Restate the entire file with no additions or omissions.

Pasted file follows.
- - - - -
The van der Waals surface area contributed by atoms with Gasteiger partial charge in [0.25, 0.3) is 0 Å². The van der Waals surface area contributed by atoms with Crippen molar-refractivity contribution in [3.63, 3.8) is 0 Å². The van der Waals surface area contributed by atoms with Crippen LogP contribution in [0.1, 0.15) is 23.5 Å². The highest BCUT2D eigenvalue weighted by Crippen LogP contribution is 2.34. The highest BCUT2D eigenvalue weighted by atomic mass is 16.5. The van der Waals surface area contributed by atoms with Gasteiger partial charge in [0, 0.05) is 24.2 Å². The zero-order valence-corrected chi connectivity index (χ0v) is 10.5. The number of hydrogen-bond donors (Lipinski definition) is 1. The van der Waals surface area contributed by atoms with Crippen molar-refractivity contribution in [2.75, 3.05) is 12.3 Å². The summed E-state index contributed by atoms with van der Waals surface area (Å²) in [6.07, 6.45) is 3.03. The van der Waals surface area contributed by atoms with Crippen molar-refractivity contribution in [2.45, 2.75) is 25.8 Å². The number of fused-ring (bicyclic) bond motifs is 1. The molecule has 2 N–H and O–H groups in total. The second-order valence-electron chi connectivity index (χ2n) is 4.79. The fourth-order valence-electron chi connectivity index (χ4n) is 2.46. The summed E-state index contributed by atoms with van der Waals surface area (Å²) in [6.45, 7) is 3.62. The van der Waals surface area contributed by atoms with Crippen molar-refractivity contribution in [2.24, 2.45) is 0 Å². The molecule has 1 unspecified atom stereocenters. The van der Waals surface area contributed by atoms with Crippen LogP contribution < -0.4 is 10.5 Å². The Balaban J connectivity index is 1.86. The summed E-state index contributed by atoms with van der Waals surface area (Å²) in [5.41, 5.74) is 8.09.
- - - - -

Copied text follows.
The van der Waals surface area contributed by atoms with Gasteiger partial charge in [0.25, 0.3) is 0 Å². The van der Waals surface area contributed by atoms with Crippen molar-refractivity contribution in [3.63, 3.8) is 0 Å². The van der Waals surface area contributed by atoms with Crippen LogP contribution in [0.1, 0.15) is 23.5 Å². The highest BCUT2D eigenvalue weighted by Crippen LogP contribution is 2.34. The highest BCUT2D eigenvalue weighted by atomic mass is 16.5. The van der Waals surface area contributed by atoms with Gasteiger partial charge in [0, 0.05) is 24.2 Å². The zero-order valence-corrected chi connectivity index (χ0v) is 10.5. The number of hydrogen-bond donors (Lipinski definition) is 1. The van der Waals surface area contributed by atoms with Crippen molar-refractivity contribution in [2.75, 3.05) is 12.3 Å². The summed E-state index contributed by atoms with van der Waals surface area (Å²) in [6.07, 6.45) is 3.03. The van der Waals surface area contributed by atoms with Crippen molar-refractivity contribution in [2.45, 2.75) is 25.8 Å². The number of fused-ring (bicyclic) bond motifs is 1. The molecule has 2 N–H and O–H groups in total. The second-order valence-electron chi connectivity index (χ2n) is 4.79. The fourth-order valence-electron chi connectivity index (χ4n) is 2.46. The summed E-state index contributed by atoms with van der Waals surface area (Å²) in [6.45, 7) is 3.62. The van der Waals surface area contributed by atoms with Crippen molar-refractivity contribution in [2.24, 2.45) is 0 Å². The molecule has 1 unspecified atom stereocenters. The van der Waals surface area contributed by atoms with Crippen LogP contribution < -0.4 is 10.5 Å². The Balaban J connectivity index is 1.86. The summed E-state index contributed by atoms with van der Waals surface area (Å²) in [5.41, 5.74) is 8.09.